Living Well With Allison Kugel

Living Well with Allison Kugel

How to Make Use of a Jacket

By: Allison Kugel

 

“Don’t seek, don’t search, don’t ask, don’t knock, don’t demand… relax. If you relax, it comes. If you relax, it is there. If you relax, you start vibrating with it.” – Osho

 

Much of our suffering comes from our unwillingness to relinquish control. Everything from large sweeping intersections in our lives to the smallest details that plague us daily when they don’t go our way; we often operate under the faulty belief that we can use force, manipulation, or anger to bend the universe to our will.

Coming up to New York after living in Florida, my nine year old son grew accustomed to living his life in t-shirts and shorts, unencumbered by the heavy winter gear that New Yorkers wear. As the weather has grown colder, he has been resistant to wearing his jacket, hat and gloves; instead insisting on layering t-shirts and sweatshirts.

For weeks now, our morning routine has included me begging, pleading, warning him about getting sick, threatening to take away various privileges, and at times, shouting in exasperation. “JUST PUT YOUR JACKET ON!”

In reality, the thought of him getting sick, or even what the bus driver or teacher would think of me were my motivating factors for my panic. It was my own discomfort about the situation. What I’ve realized is, ultimately, I don’t have control. My job as his parent is to empower him with love, values, ideas, compassion, and the information he needs to make the right decisions for himself. All I can do is sit back and allow him to experience the world.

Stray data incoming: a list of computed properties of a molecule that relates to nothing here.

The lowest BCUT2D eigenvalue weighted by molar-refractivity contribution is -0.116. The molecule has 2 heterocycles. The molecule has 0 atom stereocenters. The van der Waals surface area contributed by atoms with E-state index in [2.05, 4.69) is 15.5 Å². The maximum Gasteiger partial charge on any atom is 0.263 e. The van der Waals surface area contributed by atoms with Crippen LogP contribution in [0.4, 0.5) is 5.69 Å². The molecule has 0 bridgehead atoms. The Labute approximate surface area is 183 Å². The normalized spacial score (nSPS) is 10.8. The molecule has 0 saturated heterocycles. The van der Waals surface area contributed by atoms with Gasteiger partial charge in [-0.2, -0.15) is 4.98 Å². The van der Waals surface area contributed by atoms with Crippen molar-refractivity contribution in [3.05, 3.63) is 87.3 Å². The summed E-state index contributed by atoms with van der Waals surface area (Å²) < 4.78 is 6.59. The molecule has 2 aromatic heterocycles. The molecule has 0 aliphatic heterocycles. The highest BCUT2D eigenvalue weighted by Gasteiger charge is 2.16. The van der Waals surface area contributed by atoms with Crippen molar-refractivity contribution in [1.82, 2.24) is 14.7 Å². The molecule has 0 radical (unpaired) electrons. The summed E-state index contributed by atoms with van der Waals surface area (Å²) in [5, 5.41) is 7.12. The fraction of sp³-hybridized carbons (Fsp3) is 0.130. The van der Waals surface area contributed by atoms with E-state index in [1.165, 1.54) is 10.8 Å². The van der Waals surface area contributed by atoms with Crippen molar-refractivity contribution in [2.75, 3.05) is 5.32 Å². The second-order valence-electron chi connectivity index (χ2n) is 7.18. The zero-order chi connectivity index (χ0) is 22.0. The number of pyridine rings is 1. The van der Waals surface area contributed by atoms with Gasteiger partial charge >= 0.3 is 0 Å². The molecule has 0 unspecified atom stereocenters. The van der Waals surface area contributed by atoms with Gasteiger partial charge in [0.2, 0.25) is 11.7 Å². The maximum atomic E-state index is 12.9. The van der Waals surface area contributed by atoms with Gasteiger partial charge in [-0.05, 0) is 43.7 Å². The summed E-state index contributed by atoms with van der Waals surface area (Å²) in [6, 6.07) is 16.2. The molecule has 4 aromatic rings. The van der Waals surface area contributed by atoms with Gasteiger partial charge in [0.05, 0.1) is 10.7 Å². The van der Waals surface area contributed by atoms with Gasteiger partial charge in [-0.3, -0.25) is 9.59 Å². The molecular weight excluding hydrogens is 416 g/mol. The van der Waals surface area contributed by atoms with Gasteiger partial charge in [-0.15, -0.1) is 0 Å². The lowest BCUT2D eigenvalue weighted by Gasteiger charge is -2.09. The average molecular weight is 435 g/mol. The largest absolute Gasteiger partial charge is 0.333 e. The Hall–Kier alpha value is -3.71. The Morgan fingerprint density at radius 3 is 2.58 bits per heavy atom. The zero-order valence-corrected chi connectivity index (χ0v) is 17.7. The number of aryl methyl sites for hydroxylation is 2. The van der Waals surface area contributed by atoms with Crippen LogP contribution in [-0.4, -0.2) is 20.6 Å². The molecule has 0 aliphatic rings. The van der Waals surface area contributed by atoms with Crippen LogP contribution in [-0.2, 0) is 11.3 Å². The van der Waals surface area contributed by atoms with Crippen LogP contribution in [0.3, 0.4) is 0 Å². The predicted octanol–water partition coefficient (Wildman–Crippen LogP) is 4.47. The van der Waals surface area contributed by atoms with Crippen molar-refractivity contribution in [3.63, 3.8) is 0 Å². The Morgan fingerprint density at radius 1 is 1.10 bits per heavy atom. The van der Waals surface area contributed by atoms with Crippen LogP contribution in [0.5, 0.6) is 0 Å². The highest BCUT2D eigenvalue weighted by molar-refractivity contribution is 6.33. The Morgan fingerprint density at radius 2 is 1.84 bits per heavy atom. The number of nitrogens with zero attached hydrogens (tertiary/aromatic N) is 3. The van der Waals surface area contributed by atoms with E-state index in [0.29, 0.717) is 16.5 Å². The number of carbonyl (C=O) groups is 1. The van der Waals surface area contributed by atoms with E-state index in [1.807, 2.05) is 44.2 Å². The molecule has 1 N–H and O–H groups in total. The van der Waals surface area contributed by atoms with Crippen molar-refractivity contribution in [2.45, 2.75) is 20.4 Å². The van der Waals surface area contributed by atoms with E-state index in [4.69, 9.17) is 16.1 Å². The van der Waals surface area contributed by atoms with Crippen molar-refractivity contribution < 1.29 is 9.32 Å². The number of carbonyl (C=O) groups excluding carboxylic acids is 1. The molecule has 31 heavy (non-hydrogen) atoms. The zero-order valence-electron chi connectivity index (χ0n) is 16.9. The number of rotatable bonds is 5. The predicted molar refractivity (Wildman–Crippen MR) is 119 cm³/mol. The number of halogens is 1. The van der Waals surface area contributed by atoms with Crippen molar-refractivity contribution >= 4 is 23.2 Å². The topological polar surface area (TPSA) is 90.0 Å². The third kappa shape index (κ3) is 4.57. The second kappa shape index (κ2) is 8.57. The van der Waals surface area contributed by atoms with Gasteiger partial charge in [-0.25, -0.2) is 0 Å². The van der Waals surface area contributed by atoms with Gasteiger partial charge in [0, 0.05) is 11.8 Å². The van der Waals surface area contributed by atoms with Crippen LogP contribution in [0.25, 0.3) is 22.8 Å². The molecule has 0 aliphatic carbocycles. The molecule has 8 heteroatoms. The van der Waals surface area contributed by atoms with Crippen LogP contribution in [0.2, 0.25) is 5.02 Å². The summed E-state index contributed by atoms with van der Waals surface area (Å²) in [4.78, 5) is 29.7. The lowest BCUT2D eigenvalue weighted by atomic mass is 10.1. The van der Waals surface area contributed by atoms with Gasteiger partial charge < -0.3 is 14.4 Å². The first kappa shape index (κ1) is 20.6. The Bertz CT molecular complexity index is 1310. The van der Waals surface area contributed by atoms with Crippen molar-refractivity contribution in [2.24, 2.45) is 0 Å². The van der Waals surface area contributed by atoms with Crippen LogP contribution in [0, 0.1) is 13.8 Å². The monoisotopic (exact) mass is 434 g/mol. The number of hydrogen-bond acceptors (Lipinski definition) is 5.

This morning, as we were waiting together for the school bus to arrive, I observed that my son’s hat and gloves were inside his backpack; his winter jacket slung over his arm. None of these items were actually on his body.

I said, “Uh… you know, carrying a hat and gloves, and holding your winter jacket won’t keep you warm. They only work if you wear them.” He replied, “I know that.” I nodded my head in mutual understanding and said, “Okay, good. I just want to be sure that you’re aware of how the whole process works.” He stared at me and let out a sheepish giggle.

Slowly, he reached inside his backpack for his hat and placed the hat on his head for warmth. Then, as if to say, “I’m not doing this because you want me to. It’s my decision,” he slung his arms through his jacket. As a singular stance of independence, he skipped the gloves. I was okay with that. The allowing and the space of freedom it created caused my son to put on his hat and jacket. It was more effective than the begging, the pleading, the vague threats of catching a cold.

In life, the more we try to control others or our circumstances and surroundings, the more our desired outcome eludes us. Be in a state of allowing. Just as you would allow the water from a babbling brook to seamlessly run through your fingers rather than trying to clench and trap the water in your hands, allow things to simply be as they are, and watch as your suffering diminishes.

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